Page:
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Lost and found in translation: ‘Incarnator’ by Paul Pfeiffer |

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Lost and found in translation: ‘Incarnator’ by Paul Pfeiffer

PLATFORMS - Arianna Mercado - The Philippine Star
Lost and found in translation: âIncarnatorâ by Paul Pfeiffer
Installation view of “Incarnator” by Paul Pfeiffer at Bellas Artes Projects Outpost. Photo courtesy of At Maculangan and Bellas Artes Projects, Manila

Paul Pfeiffer’s latest exhibition, “Incarnator,” currently on view at the Bellas Artes Projects Outpost in Makati is an amusing and chilling take on the production, translation, and repetition of pop culture in the 21st century.

“Incarnator” was born out of Pfeiffer’s January residency at Bellas Artes Projects in Las Casas Filipinas de Acuzar in Bataan. Pfeiffer is an artist familiar with different mediums, including video, sculpture and photography, with a practice mostly involving the manipulation of mass media and a certain fascination with celebrity culture in examining collective consciousness.

Encarnador is a Spanish term used for the carvers of the santos we see often in churches and processions. The encarnador is specifically responsible for the final stage of santo production, where they paint the figure to give it a lifelike quality.

When we enter the space, we are confronted by various disembodied wooden body parts — a leg, a torso, and a finished bust of Justin Bieber. At first, it feels a bit eerie and reminiscent of a church’s museum filled with figures of santos. But at the same time, there’s something very familiar and odd about pop star Bieber’s presence.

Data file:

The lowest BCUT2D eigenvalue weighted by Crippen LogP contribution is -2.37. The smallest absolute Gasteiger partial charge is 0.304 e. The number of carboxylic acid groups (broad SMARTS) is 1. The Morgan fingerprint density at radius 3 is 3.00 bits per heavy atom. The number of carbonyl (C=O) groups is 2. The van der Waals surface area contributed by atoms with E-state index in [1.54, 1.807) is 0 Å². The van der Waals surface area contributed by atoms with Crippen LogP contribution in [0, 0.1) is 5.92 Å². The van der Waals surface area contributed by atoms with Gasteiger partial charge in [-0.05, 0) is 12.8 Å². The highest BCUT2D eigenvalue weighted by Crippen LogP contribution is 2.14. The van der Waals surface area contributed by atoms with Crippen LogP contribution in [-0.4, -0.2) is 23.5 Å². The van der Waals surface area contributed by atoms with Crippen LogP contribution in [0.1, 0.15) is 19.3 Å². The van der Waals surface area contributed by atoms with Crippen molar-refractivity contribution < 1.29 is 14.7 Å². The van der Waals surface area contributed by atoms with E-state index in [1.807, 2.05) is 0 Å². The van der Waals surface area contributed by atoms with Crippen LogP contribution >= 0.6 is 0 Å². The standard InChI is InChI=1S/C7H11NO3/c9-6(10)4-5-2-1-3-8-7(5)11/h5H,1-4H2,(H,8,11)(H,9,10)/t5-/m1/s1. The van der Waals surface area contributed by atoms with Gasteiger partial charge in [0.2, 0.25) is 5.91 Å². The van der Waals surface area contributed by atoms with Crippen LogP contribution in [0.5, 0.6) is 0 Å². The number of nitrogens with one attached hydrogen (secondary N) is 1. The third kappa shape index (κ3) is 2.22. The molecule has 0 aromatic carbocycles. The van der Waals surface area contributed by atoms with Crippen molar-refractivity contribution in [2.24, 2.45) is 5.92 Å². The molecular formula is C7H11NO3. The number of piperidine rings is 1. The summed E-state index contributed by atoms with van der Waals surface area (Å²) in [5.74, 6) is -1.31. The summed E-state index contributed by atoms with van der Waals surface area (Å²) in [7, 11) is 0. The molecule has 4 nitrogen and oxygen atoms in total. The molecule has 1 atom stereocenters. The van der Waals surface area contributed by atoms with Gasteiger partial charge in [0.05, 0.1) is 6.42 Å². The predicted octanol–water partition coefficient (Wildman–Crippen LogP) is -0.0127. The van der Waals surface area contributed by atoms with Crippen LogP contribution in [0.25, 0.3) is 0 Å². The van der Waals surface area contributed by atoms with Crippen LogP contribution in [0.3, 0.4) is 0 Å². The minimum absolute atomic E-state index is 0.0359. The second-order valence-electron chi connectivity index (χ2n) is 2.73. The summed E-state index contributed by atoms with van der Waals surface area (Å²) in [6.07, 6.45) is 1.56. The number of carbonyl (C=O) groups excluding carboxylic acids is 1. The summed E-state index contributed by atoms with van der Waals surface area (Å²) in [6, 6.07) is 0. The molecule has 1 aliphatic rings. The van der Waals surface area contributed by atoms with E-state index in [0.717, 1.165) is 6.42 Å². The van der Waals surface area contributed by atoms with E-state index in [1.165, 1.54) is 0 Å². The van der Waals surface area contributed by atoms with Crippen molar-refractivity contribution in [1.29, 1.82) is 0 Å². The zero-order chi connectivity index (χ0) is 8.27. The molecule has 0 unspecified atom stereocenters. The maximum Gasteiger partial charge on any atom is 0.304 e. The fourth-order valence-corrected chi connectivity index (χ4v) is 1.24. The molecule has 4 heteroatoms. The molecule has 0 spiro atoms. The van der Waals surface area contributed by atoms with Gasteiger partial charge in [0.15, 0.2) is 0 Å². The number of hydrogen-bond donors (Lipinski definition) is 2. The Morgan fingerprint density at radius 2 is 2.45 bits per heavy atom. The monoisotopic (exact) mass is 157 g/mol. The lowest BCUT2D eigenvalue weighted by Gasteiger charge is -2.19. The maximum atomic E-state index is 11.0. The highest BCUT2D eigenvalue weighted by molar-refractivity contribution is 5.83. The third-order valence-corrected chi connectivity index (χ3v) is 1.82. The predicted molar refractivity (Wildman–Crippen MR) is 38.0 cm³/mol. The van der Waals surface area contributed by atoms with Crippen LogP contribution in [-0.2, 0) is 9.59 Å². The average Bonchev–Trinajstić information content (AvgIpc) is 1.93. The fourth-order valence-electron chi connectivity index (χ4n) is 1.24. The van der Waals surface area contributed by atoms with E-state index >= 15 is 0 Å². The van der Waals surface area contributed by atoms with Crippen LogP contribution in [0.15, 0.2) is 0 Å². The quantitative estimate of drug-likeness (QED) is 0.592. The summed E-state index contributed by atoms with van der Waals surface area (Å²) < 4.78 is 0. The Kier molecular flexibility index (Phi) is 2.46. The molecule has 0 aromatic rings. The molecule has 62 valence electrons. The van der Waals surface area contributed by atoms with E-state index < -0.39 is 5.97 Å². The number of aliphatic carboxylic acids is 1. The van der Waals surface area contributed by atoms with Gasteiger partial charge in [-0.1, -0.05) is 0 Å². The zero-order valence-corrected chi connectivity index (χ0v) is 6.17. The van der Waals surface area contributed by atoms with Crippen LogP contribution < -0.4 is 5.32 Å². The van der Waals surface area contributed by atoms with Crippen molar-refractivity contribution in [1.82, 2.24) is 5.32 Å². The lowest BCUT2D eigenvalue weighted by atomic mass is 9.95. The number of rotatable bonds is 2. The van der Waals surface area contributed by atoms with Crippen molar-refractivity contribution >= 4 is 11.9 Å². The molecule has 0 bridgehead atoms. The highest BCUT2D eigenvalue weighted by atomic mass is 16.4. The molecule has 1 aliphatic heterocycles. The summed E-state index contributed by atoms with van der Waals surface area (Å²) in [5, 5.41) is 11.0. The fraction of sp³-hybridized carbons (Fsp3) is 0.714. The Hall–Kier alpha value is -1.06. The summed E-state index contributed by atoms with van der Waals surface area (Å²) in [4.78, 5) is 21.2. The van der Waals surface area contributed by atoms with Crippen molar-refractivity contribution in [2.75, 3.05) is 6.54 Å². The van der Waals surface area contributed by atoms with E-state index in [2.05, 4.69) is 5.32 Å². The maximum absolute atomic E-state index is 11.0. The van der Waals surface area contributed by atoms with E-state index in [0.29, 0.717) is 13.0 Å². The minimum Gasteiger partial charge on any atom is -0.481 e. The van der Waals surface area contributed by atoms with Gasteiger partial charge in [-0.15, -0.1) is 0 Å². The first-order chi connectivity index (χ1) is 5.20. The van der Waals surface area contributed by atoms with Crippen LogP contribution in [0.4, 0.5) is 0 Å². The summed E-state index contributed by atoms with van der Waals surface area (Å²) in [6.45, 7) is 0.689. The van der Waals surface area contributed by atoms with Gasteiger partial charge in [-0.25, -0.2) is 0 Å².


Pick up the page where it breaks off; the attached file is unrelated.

Alongside the wooden figures, Pfeiffer exhibits footage from his time in Bataan. In this video, we see children of woodcarving craftsmen interlaced with found footage of random people around the world singing a cover of Despacito by Luis Fonsi ft. Daddy Yankee, which later on, was re-released as a remix featuring (again) Bieber.

Pfeiffer likes to talk about “Incarnator” as an exploration of a foreboding power inherent in pop culture. As a pop icon, Justin Bieber seems to have control and influence over a wide range of people, even evangelizing young teens into joining Christianity. In his video, Pfeiffer takes notice of the Bieber-ish hairstyles of the children, and found footage reveals crazed, charismatic followers of Bieber’s work. To me, however, Pfeiffer’s work is interesting not just as an exploration of power, but as a discussion on repetition and translation. “Incarnator” is a translation that continues to be retranslated so that in the end, is distant from the original text.

In Pfeiffer’s footage, he uses computer imaging to capture the form of the children, which he uses to make busts. The busts seem to be glitched and incomplete, possibly as a result of the technology’s inability to fully capture the image of a human perfectly. In the same video, he shows people around the world covering the Spanish-pop song Despacito, mixed in with a plethora of other foreign accents. Despacito itself as a Spanish-pop hit was translated and re-released as a remix to include Justin Bieber. Translation is never perfect, and Pfeiffer makes this clear in his work — they’re impure, unfinished, and fractions of a whole. The errors and imperfections in translations become essential to the work and the process.

In all the good ways, this exhibition reminded me of a quick Google Translate. In translation, often there are many aspects, words, cultural signifiers lost and unaccounted for. It is in these missing gaps that Pfeiffer’s work sits and takes root.

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“Incarnator” by Paul Pfeiffer is currently on display at Bellas Artes Projects Outpost, 2/F The Alley at Karrivin, 2316 Chino Roces Ave. until Oct. 6. For information, visit:

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